The Toronto-born “starchitect” dishes on his childhood, architecture and…Wayne Gretzky?
Only days after having received America’s Presidential Medal of Freedom, Toronto’s own Frank Gehry once again stepped foot on our spiral staircase. His visit was timely: November marked the eight-year anniversary of the Gehry-led Transformation AGO project, the inspired revamp that added 97,000 square feet to our building and put it on the world’s architectural map.
In front of a sold-out crowd of 500 hundred art and architecture lovers, Gehry spoke for over an hour about his childhood in Toronto, his decision to pursue architecture, current affairs and ongoing projects. Accompanied onstage by his biographer Paul Goldberger and Lisa Rochon, the former architecture critic of The Globe and Mail, the conversation was lively and poignant. Recalling how he had once received a signed hockey stick from Wayne Gretzky and repaid the gift with a pair of signed signature chairs, Gehry had the crowd in stitches when he added that the chairs had been quickly re-gifted.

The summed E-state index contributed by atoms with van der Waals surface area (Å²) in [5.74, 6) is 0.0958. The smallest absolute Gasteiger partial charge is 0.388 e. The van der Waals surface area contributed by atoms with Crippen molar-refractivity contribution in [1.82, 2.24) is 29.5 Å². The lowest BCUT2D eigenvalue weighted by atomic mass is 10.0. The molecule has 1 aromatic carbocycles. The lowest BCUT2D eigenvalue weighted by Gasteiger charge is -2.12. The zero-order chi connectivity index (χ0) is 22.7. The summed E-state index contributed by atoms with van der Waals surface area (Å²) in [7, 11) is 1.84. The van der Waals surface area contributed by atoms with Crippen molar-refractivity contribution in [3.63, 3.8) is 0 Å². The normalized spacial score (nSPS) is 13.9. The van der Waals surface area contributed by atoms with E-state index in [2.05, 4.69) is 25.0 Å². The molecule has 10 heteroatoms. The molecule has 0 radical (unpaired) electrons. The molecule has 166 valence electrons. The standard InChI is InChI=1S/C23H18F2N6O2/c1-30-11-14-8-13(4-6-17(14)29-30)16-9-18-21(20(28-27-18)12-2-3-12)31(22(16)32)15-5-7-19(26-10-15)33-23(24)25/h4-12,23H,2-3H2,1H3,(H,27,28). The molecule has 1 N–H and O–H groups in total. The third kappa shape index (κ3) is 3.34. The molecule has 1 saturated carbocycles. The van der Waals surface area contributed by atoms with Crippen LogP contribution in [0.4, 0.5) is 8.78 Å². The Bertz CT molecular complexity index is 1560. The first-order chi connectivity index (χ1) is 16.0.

As a screen scrolled in the background featuring images of his award-winning creations, Gehry shared stories about mentoring in schools, and was quick to remind audiences that good architecture shouldn’t be for the elite. “Museums don’t have to be special. We did Bilbao in 1997 for $300 a square foot. That’s less than the cost of many current commercial buildings in North America.” Never one to rest on his laurels, Gehry made it clear that at the age of 87 he has no intention of stopping any time soon, and admitted to be being driven by what he calls “a healthy insecurity.”
You can see the entire conversation here:
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